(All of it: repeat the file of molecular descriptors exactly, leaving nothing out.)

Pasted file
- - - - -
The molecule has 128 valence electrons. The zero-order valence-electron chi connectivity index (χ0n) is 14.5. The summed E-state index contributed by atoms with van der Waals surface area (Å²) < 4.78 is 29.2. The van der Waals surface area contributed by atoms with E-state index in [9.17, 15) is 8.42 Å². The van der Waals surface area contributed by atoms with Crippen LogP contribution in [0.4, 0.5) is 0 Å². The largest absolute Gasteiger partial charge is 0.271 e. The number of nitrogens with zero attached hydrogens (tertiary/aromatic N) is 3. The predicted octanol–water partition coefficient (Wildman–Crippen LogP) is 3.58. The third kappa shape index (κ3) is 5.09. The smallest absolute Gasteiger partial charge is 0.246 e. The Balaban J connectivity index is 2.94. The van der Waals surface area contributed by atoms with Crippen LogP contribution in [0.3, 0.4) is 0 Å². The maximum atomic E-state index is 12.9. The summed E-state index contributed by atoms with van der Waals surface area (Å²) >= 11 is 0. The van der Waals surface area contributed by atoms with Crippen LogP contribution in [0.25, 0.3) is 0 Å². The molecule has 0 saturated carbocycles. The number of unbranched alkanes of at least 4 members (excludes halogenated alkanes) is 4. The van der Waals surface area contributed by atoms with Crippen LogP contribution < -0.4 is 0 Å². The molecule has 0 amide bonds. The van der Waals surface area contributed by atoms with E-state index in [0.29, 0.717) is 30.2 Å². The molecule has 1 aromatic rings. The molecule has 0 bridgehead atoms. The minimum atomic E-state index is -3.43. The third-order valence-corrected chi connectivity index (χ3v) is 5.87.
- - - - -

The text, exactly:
The molecule has 128 valence electrons. The zero-order valence-electron chi connectivity index (χ0n) is 14.5. The summed E-state index contributed by atoms with van der Waals surface area (Å²) < 4.78 is 29.2. The van der Waals surface area contributed by atoms with E-state index in [9.17, 15) is 8.42 Å². The van der Waals surface area contributed by atoms with Crippen LogP contribution in [0.4, 0.5) is 0 Å². The largest absolute Gasteiger partial charge is 0.271 e. The number of nitrogens with zero attached hydrogens (tertiary/aromatic N) is 3. The predicted octanol–water partition coefficient (Wildman–Crippen LogP) is 3.58. The third kappa shape index (κ3) is 5.09. The smallest absolute Gasteiger partial charge is 0.246 e. The Balaban J connectivity index is 2.94. The van der Waals surface area contributed by atoms with Crippen LogP contribution in [0.3, 0.4) is 0 Å². The maximum atomic E-state index is 12.9. The summed E-state index contributed by atoms with van der Waals surface area (Å²) >= 11 is 0. The van der Waals surface area contributed by atoms with Crippen LogP contribution in [0.25, 0.3) is 0 Å². The molecule has 0 saturated carbocycles. The number of unbranched alkanes of at least 4 members (excludes halogenated alkanes) is 4. The van der Waals surface area contributed by atoms with Crippen LogP contribution < -0.4 is 0 Å². The molecule has 0 amide bonds. The van der Waals surface area contributed by atoms with E-state index in [0.29, 0.717) is 30.2 Å². The molecule has 1 aromatic rings. The molecule has 0 bridgehead atoms. The minimum atomic E-state index is -3.43. The third-order valence-corrected chi connectivity index (χ3v) is 5.87.